Uber had been spending hugely in China over the past two years, but now it appears that they have folded and struck a deal in which it will merge with its main Chinese rival, Didi Chuxing.

The news was first reported by Bloomberg early in the morning and the transaction has been confirmed. There has been no comment from either of the parties, yet. This means that there is some truth to this report.

Under terms of the deal, Uber China, will be part of a larger Didi company now valued at $35 billion. Uber will get a 20 percent stake in that — Didi was previously valued at $28 billion.

Uber had funneled in $2 billion and now its stake has increased to $7 billion (one of the smartest moves ever). In turn, Didi will invest in Uber that is valued close to $70 billion. Everyone seems to have invested in everyone. Wonderful! Didi and Uber have now become the center of a major investment cycle involving US and China.

Didi has investments from China behemoth Alibaba and Tencent. It also has a partnership with Uber’s U.S. rival Lyft, as well as with Grab of Indonesia, which is another Uber competitor. Apple has recently made an investment in Didi and GM made one in Lyft. Basically, everyone has invested in Uber, including Baidu.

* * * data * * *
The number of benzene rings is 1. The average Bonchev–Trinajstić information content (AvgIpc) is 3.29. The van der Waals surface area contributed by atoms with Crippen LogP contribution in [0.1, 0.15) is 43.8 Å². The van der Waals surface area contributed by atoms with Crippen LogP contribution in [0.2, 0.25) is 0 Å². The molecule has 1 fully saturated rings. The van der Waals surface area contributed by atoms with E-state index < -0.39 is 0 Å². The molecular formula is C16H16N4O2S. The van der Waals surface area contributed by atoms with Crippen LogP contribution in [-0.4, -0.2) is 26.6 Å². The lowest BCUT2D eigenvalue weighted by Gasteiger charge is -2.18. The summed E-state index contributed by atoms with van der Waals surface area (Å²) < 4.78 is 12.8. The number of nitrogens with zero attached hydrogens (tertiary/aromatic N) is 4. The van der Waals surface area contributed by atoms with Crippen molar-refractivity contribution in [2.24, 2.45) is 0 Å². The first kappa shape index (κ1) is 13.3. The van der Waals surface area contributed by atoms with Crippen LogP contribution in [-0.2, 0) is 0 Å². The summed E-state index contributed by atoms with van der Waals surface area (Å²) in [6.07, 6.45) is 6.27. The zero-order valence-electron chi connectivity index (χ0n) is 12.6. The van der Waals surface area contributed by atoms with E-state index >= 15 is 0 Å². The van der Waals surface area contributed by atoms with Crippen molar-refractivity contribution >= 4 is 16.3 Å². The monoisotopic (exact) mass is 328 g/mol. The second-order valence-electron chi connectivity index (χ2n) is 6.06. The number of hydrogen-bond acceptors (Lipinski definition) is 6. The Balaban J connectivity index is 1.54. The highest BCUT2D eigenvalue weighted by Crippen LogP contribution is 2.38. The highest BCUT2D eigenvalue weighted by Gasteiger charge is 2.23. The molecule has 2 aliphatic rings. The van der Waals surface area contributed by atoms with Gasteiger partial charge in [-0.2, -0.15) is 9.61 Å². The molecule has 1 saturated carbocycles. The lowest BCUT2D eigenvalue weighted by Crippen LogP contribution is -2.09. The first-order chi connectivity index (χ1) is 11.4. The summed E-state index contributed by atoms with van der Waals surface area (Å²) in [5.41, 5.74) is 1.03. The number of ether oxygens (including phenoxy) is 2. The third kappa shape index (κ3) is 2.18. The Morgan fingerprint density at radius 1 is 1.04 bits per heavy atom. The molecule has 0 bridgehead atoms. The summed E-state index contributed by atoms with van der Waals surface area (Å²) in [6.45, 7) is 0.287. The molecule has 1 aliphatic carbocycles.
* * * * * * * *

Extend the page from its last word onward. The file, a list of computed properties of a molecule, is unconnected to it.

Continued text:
To put it simply, Uber knows when to fold. After being engaged in an incredibly expensive ride war with Didi there, they did just that. It got quite dirty between the two, as they accused each other of fraud and what not. The price war just one little bit. Uber CEO Travis Kalanick admitted in his blog that it was futile.

He wrote about being passionate and successful. This can only if one can follow the head and the heart. Profitability is the only way to sustain a business. This war between the two companies has cost them a lot of money and neither of them has made a single penny of profit, yet.

Upon retrospect, this deal is a win-win for both the companies. The entire gameplay of startups depends on valuations. The deal has made that happen. Now, since these companies are so big that no one can buy them. However, with one less worry of competing, they can start focussing on making money directly from the business.

Cutting down on the massive losses in China will make way for a grand IPO that expected to be out in 2017.

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